Apple's Safari browser was the first to be broken at this year's pwn2own contest at the CanSecWest conference in Vancouver.
Safari, being run on a fully patched Mac OS X, was exploited by vulnerability research company Vupen. It said on its Twitter feed that it ‘pwned Apple Safari on Mac OS X (x64) at pwn2own in five seconds. Congrats to all Vupen team members for their hard work'.
It previously commented that Apple had released Safari 5.0.4 and iOS 4.3 a few minutes before the pwn2own contest, yet it was able to break the up-to-date software by successfully exploiting a zero-day flaw. Vupen won a £15,000 cash prize and a 13-inch MacBook Air for winning the contest.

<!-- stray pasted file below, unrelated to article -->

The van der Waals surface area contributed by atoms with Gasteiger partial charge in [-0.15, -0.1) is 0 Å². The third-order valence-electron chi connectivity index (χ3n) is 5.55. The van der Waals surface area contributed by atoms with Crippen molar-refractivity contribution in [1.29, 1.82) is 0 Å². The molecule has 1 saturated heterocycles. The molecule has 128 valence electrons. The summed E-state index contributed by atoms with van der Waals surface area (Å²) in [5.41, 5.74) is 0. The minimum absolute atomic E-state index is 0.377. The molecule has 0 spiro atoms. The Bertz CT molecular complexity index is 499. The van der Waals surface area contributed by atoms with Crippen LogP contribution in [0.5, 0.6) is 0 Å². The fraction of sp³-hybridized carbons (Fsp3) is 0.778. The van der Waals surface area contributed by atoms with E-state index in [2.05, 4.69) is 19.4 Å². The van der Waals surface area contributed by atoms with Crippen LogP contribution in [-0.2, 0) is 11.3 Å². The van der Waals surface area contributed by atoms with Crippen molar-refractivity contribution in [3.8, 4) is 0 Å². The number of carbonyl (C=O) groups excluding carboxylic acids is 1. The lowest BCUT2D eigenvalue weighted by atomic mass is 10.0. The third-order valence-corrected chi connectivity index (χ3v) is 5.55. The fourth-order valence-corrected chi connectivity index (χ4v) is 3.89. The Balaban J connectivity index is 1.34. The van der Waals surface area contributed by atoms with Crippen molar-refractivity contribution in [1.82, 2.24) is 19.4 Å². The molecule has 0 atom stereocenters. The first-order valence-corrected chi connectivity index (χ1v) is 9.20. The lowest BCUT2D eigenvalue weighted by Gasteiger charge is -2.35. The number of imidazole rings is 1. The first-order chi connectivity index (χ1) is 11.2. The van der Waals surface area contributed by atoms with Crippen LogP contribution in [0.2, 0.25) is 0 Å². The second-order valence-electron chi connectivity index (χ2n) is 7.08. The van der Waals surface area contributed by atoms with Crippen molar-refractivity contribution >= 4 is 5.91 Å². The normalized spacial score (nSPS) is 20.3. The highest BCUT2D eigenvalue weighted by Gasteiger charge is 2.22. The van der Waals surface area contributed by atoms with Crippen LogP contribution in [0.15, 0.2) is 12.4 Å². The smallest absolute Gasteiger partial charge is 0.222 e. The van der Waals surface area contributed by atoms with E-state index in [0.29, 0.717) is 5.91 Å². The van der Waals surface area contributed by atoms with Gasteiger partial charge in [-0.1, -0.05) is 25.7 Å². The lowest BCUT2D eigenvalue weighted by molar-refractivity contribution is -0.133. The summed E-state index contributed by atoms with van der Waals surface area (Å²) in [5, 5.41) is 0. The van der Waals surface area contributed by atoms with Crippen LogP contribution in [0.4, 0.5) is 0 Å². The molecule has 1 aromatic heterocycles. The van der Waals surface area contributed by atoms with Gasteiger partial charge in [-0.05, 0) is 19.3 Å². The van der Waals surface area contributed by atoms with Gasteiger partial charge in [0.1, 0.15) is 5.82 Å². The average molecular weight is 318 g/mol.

Shortly afterwards, Stephen Fewer from vulnerability research and consultancy company Harmony, tweeted that he had ‘just popped ie8 at pwn2own'. Fewer received a laptop and a $15,000 cash prize for his efforts.
Aaron Portnoy, manager of the security research team at Pwn2Own sponsor HP TippingPoint, pointed out that Fewer had successfully compromised Internet Explorer with a Protected Mode bypass switched on.
Technical details of the exploits legally belong to HP TippingPoint under contest rules; they provide information to Microsoft and Apple and give them six months to fix the flaws before publicising them.